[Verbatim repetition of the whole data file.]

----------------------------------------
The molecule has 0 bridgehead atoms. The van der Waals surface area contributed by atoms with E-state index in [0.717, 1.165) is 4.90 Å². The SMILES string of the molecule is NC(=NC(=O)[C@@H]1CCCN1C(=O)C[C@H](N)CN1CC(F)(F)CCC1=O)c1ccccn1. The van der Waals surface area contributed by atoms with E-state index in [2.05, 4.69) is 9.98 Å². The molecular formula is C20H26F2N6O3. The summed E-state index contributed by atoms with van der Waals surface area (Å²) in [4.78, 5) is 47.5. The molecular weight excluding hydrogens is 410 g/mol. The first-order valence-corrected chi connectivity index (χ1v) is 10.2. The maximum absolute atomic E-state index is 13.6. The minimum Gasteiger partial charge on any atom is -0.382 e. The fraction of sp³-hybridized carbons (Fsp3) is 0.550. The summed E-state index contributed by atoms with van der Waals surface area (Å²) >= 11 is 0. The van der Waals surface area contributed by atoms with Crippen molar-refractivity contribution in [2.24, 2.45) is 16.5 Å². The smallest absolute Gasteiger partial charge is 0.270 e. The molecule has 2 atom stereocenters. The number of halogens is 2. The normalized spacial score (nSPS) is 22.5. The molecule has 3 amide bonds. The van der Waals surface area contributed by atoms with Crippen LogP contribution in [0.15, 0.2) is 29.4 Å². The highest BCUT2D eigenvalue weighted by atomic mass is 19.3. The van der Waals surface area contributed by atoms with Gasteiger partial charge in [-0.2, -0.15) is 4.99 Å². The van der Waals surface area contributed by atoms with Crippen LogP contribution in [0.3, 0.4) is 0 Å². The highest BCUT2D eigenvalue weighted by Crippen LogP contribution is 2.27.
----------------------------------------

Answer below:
The molecule has 0 bridgehead atoms. The van der Waals surface area contributed by atoms with E-state index in [0.717, 1.165) is 4.90 Å². The SMILES string of the molecule is NC(=NC(=O)[C@@H]1CCCN1C(=O)C[C@H](N)CN1CC(F)(F)CCC1=O)c1ccccn1. The van der Waals surface area contributed by atoms with E-state index in [2.05, 4.69) is 9.98 Å². The molecular formula is C20H26F2N6O3. The summed E-state index contributed by atoms with van der Waals surface area (Å²) in [4.78, 5) is 47.5. The molecular weight excluding hydrogens is 410 g/mol. The first-order valence-corrected chi connectivity index (χ1v) is 10.2. The maximum absolute atomic E-state index is 13.6. The minimum Gasteiger partial charge on any atom is -0.382 e. The fraction of sp³-hybridized carbons (Fsp3) is 0.550. The summed E-state index contributed by atoms with van der Waals surface area (Å²) >= 11 is 0. The van der Waals surface area contributed by atoms with Crippen molar-refractivity contribution in [2.24, 2.45) is 16.5 Å². The smallest absolute Gasteiger partial charge is 0.270 e. The molecule has 2 atom stereocenters. The number of halogens is 2. The normalized spacial score (nSPS) is 22.5. The molecule has 3 amide bonds. The van der Waals surface area contributed by atoms with Crippen LogP contribution in [0.15, 0.2) is 29.4 Å². The highest BCUT2D eigenvalue weighted by atomic mass is 19.3. The van der Waals surface area contributed by atoms with Gasteiger partial charge in [-0.2, -0.15) is 4.99 Å². The van der Waals surface area contributed by atoms with Crippen LogP contribution in [0.3, 0.4) is 0 Å². The highest BCUT2D eigenvalue weighted by Crippen LogP contribution is 2.27.